Tobias Hingerl (left) and Christian Kroemer (right) coach Scrum Masters and also work as software developers.

That sounds pretty similar to the Lean Startup concept: testing a product as quickly as possible to improve it or let it fail early on.

Christian Kroemer: In a lean startup, it’s a matter of focusing on what really brings value and trying to leave out everything else. I think that’s fairly essential for a startup because you really just have very limited resources. That also plays a role in Agile. For example, the Agile Manifesto says: A working product is more important to us than super-detailed documentation. I personally think the core idea behind it is that you want to learn as quickly as possible. A product — even if it’s just a very rudimentary prototype — is something I can show someone and get feedback on.

Tobias Hingerl: If I’ve prepared a document somewhere where all the features are described, but I still haven’t done any of it, then I don’t know if it can actually work. I also don’t know how much effort it will require. I can’t get any real feedback from anyone. That’s exactly where a lean approach helps because you can tell faster if you’re doing things right. Agile is also more than just working iteratively. Above all else, it’s about leaving things out that are just overhead, like a five-year plan and verifying that you’re following it. It doesn’t help you make sure you’re doing things right, all it does is make sure you insist on doing what seemed right five years ago.

Where can Scrum be used? Just in software development?

Tobias Hingerl: That is clearly defined in the Scrum Guide: for product development and complex adaptive problems. If that’s not what you have, then you don’t need Scrum and perhaps any Agile methods either. The human part, improvement based on retrospection, could probably always apply. But if your product isn’t complex, or in other words: You can’t exactly plan how things will go beforehand and you can’t react in adaptive terms, meaning flexibly and with short lead times, then Agile product development won’t really be of any use.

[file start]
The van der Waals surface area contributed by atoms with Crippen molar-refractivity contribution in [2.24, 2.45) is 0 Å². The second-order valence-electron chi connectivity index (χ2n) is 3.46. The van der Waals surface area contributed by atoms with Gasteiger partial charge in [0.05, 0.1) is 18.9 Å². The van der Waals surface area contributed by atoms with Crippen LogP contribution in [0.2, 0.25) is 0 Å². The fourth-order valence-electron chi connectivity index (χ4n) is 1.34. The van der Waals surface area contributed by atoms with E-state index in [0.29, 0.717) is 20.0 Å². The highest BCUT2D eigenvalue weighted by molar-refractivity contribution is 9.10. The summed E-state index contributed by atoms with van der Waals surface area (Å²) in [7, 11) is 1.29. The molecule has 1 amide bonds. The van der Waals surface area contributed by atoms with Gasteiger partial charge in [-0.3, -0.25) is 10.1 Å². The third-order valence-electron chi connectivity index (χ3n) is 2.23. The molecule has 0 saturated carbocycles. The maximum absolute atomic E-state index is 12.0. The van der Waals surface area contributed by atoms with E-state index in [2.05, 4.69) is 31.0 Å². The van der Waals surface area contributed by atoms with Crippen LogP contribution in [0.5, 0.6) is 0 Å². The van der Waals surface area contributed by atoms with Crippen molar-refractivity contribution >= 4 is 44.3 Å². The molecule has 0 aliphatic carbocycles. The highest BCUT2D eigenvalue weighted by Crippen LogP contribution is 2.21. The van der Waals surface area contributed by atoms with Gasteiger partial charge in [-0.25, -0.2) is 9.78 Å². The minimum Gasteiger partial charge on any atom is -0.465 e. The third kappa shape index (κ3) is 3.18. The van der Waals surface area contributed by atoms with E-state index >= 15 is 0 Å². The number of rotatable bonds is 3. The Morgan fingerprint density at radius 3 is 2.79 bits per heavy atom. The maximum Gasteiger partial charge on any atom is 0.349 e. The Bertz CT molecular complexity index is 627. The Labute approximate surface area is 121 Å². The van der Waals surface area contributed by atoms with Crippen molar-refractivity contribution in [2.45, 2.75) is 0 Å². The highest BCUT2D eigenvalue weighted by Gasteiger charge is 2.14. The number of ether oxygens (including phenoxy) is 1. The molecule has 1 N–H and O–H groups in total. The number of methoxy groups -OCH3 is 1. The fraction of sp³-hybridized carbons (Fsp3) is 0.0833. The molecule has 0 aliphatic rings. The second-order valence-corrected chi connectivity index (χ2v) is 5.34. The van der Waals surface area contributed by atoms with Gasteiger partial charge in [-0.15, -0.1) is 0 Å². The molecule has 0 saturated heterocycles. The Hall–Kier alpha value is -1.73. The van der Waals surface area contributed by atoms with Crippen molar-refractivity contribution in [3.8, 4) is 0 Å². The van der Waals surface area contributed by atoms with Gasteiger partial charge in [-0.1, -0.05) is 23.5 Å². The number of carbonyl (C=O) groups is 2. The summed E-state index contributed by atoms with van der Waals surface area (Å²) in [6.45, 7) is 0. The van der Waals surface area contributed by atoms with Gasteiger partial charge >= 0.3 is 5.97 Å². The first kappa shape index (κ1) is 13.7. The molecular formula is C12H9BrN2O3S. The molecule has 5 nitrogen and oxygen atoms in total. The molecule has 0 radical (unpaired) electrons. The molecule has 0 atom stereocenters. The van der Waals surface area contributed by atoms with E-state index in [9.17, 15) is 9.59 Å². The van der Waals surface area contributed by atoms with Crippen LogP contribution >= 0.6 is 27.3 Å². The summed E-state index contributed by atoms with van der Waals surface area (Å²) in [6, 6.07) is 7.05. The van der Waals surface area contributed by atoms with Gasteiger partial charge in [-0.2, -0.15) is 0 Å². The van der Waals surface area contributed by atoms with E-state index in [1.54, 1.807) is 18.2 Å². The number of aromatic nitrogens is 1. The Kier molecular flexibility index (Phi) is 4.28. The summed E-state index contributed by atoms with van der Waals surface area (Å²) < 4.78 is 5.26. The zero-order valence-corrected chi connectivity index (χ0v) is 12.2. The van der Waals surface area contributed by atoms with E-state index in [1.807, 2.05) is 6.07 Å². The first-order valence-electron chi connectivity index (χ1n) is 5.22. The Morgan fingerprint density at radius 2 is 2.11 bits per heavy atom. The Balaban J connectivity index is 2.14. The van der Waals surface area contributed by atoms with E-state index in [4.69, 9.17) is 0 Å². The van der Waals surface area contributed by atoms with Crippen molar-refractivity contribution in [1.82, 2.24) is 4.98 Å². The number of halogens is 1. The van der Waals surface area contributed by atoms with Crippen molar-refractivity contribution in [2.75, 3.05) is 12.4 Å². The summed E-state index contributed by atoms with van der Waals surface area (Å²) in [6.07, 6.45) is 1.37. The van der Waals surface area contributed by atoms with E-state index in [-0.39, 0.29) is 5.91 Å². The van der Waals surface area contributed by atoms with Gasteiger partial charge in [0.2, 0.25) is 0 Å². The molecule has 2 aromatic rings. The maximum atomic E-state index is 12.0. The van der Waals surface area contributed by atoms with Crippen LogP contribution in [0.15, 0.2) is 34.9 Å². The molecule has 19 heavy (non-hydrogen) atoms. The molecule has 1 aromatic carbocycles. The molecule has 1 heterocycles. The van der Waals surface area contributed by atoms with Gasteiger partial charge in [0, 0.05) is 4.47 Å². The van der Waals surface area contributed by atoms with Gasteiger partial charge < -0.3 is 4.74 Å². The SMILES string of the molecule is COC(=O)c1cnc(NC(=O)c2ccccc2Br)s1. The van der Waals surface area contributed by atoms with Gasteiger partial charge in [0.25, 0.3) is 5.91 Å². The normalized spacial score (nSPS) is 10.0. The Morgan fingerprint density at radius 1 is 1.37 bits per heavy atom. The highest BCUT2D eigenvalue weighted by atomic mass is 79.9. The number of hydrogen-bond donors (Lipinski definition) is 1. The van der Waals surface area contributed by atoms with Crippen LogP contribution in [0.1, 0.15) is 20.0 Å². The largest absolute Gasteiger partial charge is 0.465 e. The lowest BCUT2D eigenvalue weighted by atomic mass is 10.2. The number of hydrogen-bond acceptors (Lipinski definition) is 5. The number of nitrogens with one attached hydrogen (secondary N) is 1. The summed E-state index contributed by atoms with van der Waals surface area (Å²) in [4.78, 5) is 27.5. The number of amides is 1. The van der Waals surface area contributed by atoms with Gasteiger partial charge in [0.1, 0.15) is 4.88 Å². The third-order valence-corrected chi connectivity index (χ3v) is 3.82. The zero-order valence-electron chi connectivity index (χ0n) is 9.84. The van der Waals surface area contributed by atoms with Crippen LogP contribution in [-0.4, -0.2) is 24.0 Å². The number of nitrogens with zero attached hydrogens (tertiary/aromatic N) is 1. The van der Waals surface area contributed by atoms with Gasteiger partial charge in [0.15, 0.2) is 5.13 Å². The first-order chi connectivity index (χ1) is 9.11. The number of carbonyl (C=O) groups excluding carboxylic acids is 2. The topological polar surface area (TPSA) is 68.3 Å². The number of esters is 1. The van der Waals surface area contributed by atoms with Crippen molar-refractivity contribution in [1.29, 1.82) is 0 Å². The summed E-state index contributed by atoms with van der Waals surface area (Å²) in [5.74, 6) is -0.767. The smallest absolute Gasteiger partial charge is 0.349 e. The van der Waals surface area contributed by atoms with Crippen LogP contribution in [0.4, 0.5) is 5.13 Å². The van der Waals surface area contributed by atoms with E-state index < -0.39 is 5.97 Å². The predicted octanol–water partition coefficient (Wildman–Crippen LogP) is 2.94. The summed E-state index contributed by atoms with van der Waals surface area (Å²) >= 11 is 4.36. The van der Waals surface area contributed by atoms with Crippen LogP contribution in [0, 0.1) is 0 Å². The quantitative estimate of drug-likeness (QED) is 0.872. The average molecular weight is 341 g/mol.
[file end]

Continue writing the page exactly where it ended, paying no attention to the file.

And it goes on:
“That’s an extreme break with conventional structures”

So what are the different roles in a Scrum Team about?

Tobias Hingerl: First you have the Development Team. No roles are assigned within the team. There aren’t any testers or architects who tell the team what they should do. The team should be able to complete all of the tasks that come up. The key words are: self-organizing and cross-functional. There is also a Scrum Master and a Product Owner. The Product Owner is often selected by the client and is responsible for the idea behind the product and the budget. The Scrum Master plays more of a supportive, coaching role and doesn’t really get too involved in daily business, but instead observes from afar. They might also help motivate and are most importantly responsible for making sure that the team learns continuously and improves continuously. If a team is just starting out with Agile methods, then a Scrum Master will have to explain and teach a lot and perhaps also rigorously moderate meetings to make sure the team understands how Scrum works. The whole time, the goal always has to be removing impediments so the team can work in a self-organized manner over the mid-term.

What kind of background do Scrum Masters usually have? Something I once heard from an acquaintance was: “IT guys who don’t feel like doing IT anymore”

Christian Kroemer: You often find bad Scrum Masters in that kind of situation. For the good ones, I don’t think their background is all that important. Something that all good Scrum Masters have in common is that they genuinely like working with people and want to make progress. I don’t think it’s really that important if someone has a strong IT background or comes from psychology, education or wherever. I’ve met people from both sides who are good examples.

A Scrum Master doesn’t need to technically understand what the developers are doing?

Christian Kroemer: Not necessarily. I think it helps, but that’s also a controversial debate within the Agile community.

Tobias Hingerl: A lot of Scrum Masters still work part-time as developers, at least that’s often the case for us. That can also sometimes make working more difficult because you have two different hats on and two different areas of responsibility. The developer in you might want something else than what the Scrum Master wants.